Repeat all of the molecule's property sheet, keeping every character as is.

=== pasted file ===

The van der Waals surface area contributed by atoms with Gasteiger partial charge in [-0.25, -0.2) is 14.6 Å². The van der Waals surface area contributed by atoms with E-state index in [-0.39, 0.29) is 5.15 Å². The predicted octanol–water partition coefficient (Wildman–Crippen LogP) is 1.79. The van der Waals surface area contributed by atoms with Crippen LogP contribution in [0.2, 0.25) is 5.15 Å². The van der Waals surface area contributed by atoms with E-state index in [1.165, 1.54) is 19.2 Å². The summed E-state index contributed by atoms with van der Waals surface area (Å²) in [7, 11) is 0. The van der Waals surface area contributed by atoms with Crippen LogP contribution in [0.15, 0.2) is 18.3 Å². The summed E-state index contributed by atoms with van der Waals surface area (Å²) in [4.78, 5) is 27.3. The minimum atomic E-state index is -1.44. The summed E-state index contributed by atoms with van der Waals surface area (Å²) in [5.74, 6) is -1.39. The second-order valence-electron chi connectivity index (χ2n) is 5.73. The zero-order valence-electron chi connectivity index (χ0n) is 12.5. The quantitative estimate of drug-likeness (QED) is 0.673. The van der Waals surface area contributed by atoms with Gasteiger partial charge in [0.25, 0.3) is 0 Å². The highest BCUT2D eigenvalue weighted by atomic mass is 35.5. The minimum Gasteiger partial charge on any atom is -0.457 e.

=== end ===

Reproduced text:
The van der Waals surface area contributed by atoms with Gasteiger partial charge in [-0.25, -0.2) is 14.6 Å². The van der Waals surface area contributed by atoms with E-state index in [-0.39, 0.29) is 5.15 Å². The predicted octanol–water partition coefficient (Wildman–Crippen LogP) is 1.79. The van der Waals surface area contributed by atoms with Crippen LogP contribution in [0.2, 0.25) is 5.15 Å². The van der Waals surface area contributed by atoms with E-state index in [1.165, 1.54) is 19.2 Å². The summed E-state index contributed by atoms with van der Waals surface area (Å²) in [7, 11) is 0. The van der Waals surface area contributed by atoms with Crippen LogP contribution in [0.15, 0.2) is 18.3 Å². The summed E-state index contributed by atoms with van der Waals surface area (Å²) in [4.78, 5) is 27.3. The minimum atomic E-state index is -1.44. The summed E-state index contributed by atoms with van der Waals surface area (Å²) in [5.74, 6) is -1.39. The second-order valence-electron chi connectivity index (χ2n) is 5.73. The zero-order valence-electron chi connectivity index (χ0n) is 12.5. The quantitative estimate of drug-likeness (QED) is 0.673. The van der Waals surface area contributed by atoms with Gasteiger partial charge in [0.25, 0.3) is 0 Å². The highest BCUT2D eigenvalue weighted by atomic mass is 35.5. The minimum Gasteiger partial charge on any atom is -0.457 e.